Likelihood of dementia higher among black ethnic groups

August 7, 2018, University College London

Rates of dementia diagnosis are higher among black ethnic groups compared to white and Asian groups in the UK, a new UCL-led study has found.

The study, published in Clinical Epidemiology, is the first to compare incidence of by ethnicity in any nationally representative sample.

Researchers from UCL Psychiatry and the UCL Institute of Epidemiology & Health Care analysed data from 2,511,681 people, including 66,083 who had a , from The Health Improvement Network primary care database between 2007 and 2015.

They found that the incidence of dementia diagnosis was 25% higher among black women than white women, and 28% higher among black men than white men. Asian women and men were 18% and 12% less likely than white women and men, respectively, to have a dementia diagnosis.

More research is needed to understand why people in certain ethnic groups are more likely to develop dementia. It could be that factors such as level of formal education, financial deprivation, smoking, physical activity, mental health and some mid-life health outcomes, which all affect dementia risk, differ between the groups. Other research has found that South Asian people may have a lower genetic risk of getting dementia.

"Our new findings may reflect, for example, that there are inequalities in the care people receive to prevent and treat illnesses associated with dementia," said the study's lead author, Dr. Claudia Cooper (UCL Psychiatry). "Or perhaps GPs or patients' families are reluctant to name dementia in communities where more stigma is associated with a dementia diagnosis."

The research team also compared the diagnosis rates to what could be expected in the different groups as predicted by prior research.

"What we found suggests that the rates of people receiving a diagnosis may be lower than the actual rates of dementia in certain groups, particularly among black men. It is concerning that black people appear to be more at risk of dementia but less likely to receive a timely diagnosis," added co-author Dr. Tra My Pham (UCL Institute of Epidemiology & Health Care).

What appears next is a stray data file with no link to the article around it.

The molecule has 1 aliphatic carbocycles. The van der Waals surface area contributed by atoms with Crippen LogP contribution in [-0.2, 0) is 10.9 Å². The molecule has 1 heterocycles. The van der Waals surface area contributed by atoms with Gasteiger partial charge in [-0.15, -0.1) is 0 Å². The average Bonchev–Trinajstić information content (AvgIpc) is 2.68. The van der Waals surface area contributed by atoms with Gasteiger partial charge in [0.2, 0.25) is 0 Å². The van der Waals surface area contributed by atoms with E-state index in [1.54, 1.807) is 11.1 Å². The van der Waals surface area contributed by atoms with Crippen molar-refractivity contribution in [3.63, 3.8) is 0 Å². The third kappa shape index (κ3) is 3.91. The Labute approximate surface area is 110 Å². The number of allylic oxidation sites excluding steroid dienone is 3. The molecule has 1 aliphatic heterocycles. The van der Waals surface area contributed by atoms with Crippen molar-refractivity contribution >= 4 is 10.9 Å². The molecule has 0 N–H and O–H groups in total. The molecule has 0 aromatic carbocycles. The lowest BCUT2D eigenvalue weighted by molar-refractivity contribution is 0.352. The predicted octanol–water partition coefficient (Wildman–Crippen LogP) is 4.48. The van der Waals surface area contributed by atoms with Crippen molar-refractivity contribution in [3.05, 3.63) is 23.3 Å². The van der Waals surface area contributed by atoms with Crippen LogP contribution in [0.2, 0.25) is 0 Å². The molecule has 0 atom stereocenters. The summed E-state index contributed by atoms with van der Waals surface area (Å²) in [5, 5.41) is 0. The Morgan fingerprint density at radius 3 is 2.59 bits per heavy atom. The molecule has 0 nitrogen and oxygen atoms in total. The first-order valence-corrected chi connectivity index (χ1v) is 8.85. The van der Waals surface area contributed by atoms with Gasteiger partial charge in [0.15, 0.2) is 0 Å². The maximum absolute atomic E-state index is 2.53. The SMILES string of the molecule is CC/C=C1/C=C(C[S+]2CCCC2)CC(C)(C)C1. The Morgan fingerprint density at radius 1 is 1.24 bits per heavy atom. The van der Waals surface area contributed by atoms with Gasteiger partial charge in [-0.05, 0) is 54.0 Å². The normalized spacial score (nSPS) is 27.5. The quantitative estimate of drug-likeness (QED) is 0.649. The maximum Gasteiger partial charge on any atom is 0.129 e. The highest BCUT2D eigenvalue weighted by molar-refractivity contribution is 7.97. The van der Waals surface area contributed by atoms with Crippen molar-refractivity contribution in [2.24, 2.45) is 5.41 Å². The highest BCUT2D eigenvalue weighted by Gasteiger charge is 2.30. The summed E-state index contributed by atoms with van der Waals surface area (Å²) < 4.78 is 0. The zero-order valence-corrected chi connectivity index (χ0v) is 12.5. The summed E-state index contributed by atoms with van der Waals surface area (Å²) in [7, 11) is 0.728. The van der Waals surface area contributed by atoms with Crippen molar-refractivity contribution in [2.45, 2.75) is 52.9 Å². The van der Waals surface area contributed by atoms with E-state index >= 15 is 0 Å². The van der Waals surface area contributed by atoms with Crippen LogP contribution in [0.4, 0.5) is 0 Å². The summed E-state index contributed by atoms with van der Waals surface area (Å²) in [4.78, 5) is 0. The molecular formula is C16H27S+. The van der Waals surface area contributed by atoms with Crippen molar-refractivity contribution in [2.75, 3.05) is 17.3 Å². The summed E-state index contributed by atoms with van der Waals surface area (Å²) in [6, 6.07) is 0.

The researchers say they cannot yet explain the lower dementia rates they found among people of Asian descent.

"Perhaps British Asians do have a lower risk, or they may only be less likely to be diagnosed when they develop it. Rates of timely diagnosis in the UK have been improving, but it appears that not all groups of society are benefiting equally. It's important that messages that dementia is best diagnosed early are tailored to different groups. We've previously found that people's cultural background can influence how willing or unwilling they are to seek help," said Dr. Cooper.

Wesley Dowridge, member of King's College London's Social Care Workforce Research Unit Service User and Carer Advisory Group, and study steering group member, commented: "As a black carer and one of the Windrush generation, these findings make me think about why black people I know have been reluctant to seek help for memory problems: worries about being treated fairly, or about being put in a care home. This study shows how important it is that messages about the benefits of timely dementia diagnoses reach everyone, especially people from minority who may be more at risk."

Co-author Professor Jill Manthorpe (King's College London), added that she hopes many beyond academics and clinicians will take on board the study's findings. "Family and friends, as well as professionals such as nurses and social workers, have a key role to play in explaining the potential benefits of getting a timely diagnosis and in reducing the fears of talking about dementia. Faith and community groups can also play a part in making sure local dementia services are accessible to all."

Explore further: Hospitals often missing dementia despite prior diagnosis

More information: Clinical Epidemiology, DOI: 10.2147/CLEP.S152647

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